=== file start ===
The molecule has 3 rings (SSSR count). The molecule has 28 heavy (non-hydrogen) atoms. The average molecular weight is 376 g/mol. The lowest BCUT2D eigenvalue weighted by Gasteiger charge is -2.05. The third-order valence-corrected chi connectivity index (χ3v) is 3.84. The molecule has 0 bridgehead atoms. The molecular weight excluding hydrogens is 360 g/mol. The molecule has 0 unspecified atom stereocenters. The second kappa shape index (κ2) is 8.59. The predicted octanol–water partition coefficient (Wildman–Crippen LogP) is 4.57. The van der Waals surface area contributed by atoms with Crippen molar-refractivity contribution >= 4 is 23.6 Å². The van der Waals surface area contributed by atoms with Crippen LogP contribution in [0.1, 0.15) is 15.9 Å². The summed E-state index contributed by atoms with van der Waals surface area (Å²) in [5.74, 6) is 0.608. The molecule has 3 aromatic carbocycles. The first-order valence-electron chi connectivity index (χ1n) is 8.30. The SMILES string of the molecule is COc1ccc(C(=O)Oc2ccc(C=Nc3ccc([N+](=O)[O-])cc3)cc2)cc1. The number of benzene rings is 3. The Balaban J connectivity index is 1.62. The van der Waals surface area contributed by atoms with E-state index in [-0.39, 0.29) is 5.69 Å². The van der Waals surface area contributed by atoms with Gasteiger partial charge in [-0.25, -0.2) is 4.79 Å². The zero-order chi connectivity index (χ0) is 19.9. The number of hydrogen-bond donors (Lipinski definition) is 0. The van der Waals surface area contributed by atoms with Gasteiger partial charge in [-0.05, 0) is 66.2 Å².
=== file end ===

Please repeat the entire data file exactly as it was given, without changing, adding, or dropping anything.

The molecule has 3 rings (SSSR count). The molecule has 28 heavy (non-hydrogen) atoms. The average molecular weight is 376 g/mol. The lowest BCUT2D eigenvalue weighted by Gasteiger charge is -2.05. The third-order valence-corrected chi connectivity index (χ3v) is 3.84. The molecule has 0 bridgehead atoms. The molecular weight excluding hydrogens is 360 g/mol. The molecule has 0 unspecified atom stereocenters. The second kappa shape index (κ2) is 8.59. The predicted octanol–water partition coefficient (Wildman–Crippen LogP) is 4.57. The van der Waals surface area contributed by atoms with Crippen molar-refractivity contribution >= 4 is 23.6 Å². The van der Waals surface area contributed by atoms with Crippen LogP contribution in [0.1, 0.15) is 15.9 Å². The summed E-state index contributed by atoms with van der Waals surface area (Å²) in [5.74, 6) is 0.608. The molecule has 3 aromatic carbocycles. The first-order valence-electron chi connectivity index (χ1n) is 8.30. The SMILES string of the molecule is COc1ccc(C(=O)Oc2ccc(C=Nc3ccc([N+](=O)[O-])cc3)cc2)cc1. The number of benzene rings is 3. The Balaban J connectivity index is 1.62. The van der Waals surface area contributed by atoms with E-state index in [-0.39, 0.29) is 5.69 Å². The van der Waals surface area contributed by atoms with Gasteiger partial charge in [-0.25, -0.2) is 4.79 Å². The zero-order chi connectivity index (χ0) is 19.9. The number of hydrogen-bond donors (Lipinski definition) is 0. The van der Waals surface area contributed by atoms with Gasteiger partial charge in [-0.05, 0) is 66.2 Å².